Heads Up Alaska: Brain Age
Does age play a factor when you suffer a traumatic brain injury?
ANCHORAGE- Go to any park on a sunny day and you will see the many differences between children and adults. But what about when your brain experiences a traumatic injury? Does age play a factor?
When you suffer a traumatic brain injury (TBI), everything changes regardless of age. Common symptoms from a TBI include changes in your social circles, how your body works, the way you see yourself, the way you behave, the way you learn, even your attention span changes, and the most common change is your ability to remember things.
As an adult, Jeffry Kellerman suffered a traumatic brain injury from a car accident. It triggered changes in his memory and his behavior. “A lifetime friend would tell me my birthday is tomorrow. In the amount of time it took me to turn away from them, after them telling me, it was gone,” Kellerman said.
Lexi Stewart said, “At first I couldn’t even read. I still have a hard time with numbers.”
The Service High School teen said her ability to learn changed after she suffered a TBI during a flag football practice. “Math is difficult so I have to do easier classes now. Numbers just don’t make sense. Can’t grasp algebra, formulas… those are hard for me,” said Stewart.
Anchorage School District nurse Panna Jarussi said there are more long-term repercussions when a child sustains a traumatic brain injury versus an adult. She said a child’s brain is still developing physiologically, emotionally and structurally.
“Common sense prevails. If you damage something when it’s still developing, it’s forever changed and may not ever get to its potential,” Jarussi said.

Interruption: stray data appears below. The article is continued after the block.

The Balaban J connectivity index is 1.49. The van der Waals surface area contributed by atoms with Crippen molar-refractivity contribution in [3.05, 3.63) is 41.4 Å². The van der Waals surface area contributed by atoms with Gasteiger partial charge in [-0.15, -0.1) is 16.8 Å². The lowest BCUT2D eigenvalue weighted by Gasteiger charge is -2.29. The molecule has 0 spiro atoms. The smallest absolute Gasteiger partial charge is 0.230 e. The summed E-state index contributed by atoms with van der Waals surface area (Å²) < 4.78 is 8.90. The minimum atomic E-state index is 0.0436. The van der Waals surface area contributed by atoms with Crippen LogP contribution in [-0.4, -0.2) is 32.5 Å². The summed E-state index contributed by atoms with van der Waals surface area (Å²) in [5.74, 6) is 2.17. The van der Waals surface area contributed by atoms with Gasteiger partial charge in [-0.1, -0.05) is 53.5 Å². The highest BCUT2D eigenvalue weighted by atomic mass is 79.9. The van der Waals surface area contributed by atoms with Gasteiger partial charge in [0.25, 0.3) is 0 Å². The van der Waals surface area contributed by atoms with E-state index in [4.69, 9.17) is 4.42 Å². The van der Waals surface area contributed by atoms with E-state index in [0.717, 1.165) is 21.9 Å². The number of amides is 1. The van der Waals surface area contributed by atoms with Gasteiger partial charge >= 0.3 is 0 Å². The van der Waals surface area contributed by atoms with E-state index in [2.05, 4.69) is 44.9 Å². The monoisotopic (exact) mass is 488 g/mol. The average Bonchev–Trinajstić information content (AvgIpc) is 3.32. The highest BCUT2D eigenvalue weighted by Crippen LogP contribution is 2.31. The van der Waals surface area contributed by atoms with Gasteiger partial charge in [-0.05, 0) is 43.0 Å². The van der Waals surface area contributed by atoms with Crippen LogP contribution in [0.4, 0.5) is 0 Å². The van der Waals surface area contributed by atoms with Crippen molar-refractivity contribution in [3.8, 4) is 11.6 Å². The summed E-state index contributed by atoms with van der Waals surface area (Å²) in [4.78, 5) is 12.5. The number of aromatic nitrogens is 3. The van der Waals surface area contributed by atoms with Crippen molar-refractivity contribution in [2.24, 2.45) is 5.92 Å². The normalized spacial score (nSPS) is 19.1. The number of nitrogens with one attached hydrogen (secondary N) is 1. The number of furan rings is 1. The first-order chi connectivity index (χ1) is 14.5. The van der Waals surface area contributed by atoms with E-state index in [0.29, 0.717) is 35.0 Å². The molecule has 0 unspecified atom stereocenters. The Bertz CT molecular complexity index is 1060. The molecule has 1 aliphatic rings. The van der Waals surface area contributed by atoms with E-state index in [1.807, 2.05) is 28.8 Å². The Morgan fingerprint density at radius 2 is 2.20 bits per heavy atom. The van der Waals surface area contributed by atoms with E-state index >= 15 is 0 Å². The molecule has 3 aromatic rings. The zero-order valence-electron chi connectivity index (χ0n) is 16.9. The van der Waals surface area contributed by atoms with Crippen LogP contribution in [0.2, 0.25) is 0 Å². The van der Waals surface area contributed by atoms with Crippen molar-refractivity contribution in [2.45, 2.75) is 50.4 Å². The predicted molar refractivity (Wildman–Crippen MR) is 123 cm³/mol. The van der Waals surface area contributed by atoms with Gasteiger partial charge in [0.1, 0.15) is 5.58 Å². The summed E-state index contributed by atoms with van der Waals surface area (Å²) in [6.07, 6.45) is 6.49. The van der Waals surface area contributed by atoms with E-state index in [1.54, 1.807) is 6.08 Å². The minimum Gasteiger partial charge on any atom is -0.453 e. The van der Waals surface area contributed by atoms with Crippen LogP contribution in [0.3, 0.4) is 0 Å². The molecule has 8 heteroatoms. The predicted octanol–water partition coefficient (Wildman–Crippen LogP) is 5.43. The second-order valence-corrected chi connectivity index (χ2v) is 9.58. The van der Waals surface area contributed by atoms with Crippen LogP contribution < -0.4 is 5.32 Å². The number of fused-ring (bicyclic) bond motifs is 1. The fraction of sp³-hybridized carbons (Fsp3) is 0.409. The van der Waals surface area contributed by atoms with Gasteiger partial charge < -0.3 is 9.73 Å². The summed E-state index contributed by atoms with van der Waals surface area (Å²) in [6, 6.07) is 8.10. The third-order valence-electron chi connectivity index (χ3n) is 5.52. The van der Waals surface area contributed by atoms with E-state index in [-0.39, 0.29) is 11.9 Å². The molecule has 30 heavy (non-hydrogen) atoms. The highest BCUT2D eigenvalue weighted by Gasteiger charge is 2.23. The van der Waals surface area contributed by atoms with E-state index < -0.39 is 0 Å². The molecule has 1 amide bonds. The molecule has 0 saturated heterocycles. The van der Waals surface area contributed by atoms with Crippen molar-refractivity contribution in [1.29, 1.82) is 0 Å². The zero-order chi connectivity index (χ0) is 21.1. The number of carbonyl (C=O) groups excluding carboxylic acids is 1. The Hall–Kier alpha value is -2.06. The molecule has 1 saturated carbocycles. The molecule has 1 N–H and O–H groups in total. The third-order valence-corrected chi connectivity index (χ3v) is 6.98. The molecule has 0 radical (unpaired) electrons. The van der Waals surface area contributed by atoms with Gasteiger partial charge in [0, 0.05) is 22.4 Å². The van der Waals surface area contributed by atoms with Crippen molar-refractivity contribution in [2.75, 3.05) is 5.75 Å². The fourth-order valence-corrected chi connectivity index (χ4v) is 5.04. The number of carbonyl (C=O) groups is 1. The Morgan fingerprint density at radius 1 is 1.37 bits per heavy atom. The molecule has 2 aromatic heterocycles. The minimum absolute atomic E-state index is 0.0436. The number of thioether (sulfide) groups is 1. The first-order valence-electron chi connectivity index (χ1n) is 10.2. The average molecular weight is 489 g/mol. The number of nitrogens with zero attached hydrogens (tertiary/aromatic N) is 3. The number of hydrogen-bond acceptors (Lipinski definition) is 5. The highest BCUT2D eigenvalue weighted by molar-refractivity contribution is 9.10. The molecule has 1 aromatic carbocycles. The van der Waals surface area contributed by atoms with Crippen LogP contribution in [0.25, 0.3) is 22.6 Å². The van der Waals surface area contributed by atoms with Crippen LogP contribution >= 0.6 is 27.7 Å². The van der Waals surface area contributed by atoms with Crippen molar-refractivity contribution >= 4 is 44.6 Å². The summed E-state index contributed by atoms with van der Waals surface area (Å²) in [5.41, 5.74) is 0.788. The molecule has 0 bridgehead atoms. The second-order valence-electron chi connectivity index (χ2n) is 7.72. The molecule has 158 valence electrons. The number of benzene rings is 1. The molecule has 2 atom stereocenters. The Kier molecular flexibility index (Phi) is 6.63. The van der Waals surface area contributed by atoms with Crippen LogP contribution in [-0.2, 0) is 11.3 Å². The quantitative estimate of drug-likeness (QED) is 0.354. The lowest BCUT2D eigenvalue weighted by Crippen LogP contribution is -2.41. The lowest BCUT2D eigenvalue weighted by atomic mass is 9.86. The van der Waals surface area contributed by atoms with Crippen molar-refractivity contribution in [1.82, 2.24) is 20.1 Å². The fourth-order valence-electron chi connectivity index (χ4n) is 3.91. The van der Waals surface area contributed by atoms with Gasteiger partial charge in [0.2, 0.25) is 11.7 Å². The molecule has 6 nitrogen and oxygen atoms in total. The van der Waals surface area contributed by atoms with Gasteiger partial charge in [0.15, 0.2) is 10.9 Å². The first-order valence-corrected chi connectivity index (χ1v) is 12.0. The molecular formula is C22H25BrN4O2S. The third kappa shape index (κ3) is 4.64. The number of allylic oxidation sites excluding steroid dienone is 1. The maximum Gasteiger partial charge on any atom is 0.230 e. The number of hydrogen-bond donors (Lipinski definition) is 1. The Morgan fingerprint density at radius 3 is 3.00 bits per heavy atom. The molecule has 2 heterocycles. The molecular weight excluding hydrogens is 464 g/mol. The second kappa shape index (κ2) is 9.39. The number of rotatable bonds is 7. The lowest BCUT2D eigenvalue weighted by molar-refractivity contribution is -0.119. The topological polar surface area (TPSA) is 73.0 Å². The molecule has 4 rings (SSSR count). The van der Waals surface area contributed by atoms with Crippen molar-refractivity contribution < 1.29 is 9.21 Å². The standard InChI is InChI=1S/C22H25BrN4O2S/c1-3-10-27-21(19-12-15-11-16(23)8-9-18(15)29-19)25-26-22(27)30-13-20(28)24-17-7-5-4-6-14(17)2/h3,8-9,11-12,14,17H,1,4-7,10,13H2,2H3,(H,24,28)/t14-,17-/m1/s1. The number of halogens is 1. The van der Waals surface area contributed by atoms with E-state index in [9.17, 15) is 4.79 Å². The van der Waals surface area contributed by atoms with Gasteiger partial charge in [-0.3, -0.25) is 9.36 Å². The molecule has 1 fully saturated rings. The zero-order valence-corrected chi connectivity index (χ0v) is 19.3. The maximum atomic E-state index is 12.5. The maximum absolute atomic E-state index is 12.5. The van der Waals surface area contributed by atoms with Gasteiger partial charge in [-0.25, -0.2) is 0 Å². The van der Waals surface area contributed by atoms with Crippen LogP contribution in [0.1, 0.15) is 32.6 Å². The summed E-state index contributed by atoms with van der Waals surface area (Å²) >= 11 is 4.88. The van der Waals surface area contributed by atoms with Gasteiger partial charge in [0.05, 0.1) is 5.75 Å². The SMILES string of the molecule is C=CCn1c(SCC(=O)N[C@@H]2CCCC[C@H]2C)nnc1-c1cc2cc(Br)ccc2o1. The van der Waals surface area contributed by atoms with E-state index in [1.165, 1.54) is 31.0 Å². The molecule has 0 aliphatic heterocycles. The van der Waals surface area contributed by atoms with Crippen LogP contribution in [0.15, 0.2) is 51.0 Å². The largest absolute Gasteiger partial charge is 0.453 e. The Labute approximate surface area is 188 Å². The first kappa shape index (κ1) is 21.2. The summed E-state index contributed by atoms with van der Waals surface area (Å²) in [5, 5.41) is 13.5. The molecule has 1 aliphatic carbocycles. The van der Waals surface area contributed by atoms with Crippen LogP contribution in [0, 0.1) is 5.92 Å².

Developmental changes such as missing milestone moments are one of the big differences for children who suffer a TBI according to Jarussi. As for adults, she said it's denial.
“Where an adult, I will just take some Motrin, or take some medication, or do something to make the symptoms go away, and finally when its incapacitating enough… they are like…well, maybe I need to do something about this now,” Jarussi said.
As adults age, their brain shrinks. Dr. Tim Cohen with Alaska Regional Hospital compares it to a shoe in a shoebox. “When most of us are babies and as we grow into young adults, our brain fills the entire cranial vault so the shoes are appropriate size in the shoe box. I like to say, as you get older the shoe box size remains the same but the shoes get smaller,” he said.
The shrinking of the brain increases the risk of trauma to the brain when injured. There is a lot more room for an adult brain to move around in and suffer a TBI.
Another difference when it comes to a TBI and age is who’s supporting you.
Jarussi said adults have to advocate for themselves whereas children have a network of support. “For the child, you have school nurses, parents, people that care, pediatricians, ECT. For adults, as with any illness, are going to have to advocate, they are going to have to go forward and say… I’ve hit my head hard and I can’t do my work, can’t focus when I drive… things aren’t the same,” she said.
To view all of KTVA's stories about traumatic brain injury in our Heads Up Alaska series, click here.